There’s something to be said for zoning out during these tumultuous times, but there’s a better case for getting educated, interested, and empowered. Fortunately, covering those bases can still involve watching some fantastic films. Here’s a list of the best documentaries on Netflix right now, on everything from music history to animal welfare.
Michelle Obama embarks on a 34-city book tour for her 2018 memoir, Becoming. Along the way, viewers get an inside look at the life of the former first lady.
2. 'American Factory'
From acclaimed documentary filmmaking team Julia Reichert and Steven Bognar, American Factory captures the fascinating culture clash that ensues when a Chinese company comes to Dayton, Ohio to reopen an old General Motors plant.
An intimate profile of renowned music mogul Quincy Jones. This doc was co-created by Jones' daughter, Rashida.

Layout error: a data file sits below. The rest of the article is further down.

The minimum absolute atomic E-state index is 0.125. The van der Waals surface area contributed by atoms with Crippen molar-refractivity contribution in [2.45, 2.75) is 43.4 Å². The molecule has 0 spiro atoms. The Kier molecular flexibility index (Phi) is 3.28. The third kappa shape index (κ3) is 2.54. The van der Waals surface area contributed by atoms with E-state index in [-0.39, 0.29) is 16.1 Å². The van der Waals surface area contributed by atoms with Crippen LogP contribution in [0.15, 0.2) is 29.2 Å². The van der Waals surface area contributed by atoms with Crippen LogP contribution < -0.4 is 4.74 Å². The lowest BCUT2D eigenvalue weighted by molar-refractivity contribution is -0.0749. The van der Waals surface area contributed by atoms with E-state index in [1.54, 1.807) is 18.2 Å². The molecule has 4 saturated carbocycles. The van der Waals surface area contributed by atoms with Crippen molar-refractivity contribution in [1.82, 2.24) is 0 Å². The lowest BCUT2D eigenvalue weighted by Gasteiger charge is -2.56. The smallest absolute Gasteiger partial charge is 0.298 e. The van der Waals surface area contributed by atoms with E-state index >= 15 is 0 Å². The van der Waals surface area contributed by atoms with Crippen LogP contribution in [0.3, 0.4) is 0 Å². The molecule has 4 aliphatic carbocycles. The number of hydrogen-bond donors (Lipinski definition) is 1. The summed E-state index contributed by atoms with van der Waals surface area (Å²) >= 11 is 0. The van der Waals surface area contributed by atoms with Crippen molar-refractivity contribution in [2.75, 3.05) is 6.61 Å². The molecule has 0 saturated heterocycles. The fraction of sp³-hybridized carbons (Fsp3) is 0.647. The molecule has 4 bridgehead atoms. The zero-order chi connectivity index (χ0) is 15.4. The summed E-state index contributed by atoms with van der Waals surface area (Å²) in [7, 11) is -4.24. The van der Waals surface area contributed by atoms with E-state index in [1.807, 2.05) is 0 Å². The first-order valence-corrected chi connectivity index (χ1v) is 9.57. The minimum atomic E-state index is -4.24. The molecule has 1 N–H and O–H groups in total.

By now a classic, Blackfish chronicles the heartbreaking story of Tilikum, an orca whale driven to aggressive, ultimately lethal behavior in captivity at SeaWorld. The documentary led to a public outcry over the theme park's treatment of its animals.
5. 'What Happened, Miss Simone?'
Directed by Liz Garbus, What Happened, Miss Simone? is an inspiring, emotional doc about the life of iconic musician and activist Nina Simone.
6. 'The Black Godfather'
From director Reginald Hudlin, The Black Godfather spotlights behind-the-scenes powerbroker Clarence Avant, who championed black talent, and in so doing, forever changed the entertainment and political landscape.
Beyoncé’s historic Coachella set in full, with artful backstory on the lead-up to the rousing performance.
This Oscar-winning doc tells the mind-boggling story of the Russian Olympic doping scandal. The film is directed by Bryan Fogel, who essentially stumbled into this unbelievable footage.
Directed by Ava DuVernay, 13th takes an unflinching look at mass incarceration and the systematic criminalization of black Americans.
10. 'Crip Camp: A Disability Revolution'
This uplifting new doc tells the story of how a group of youths at a New York summer camp grew into a powerful activist movement in the 1970s.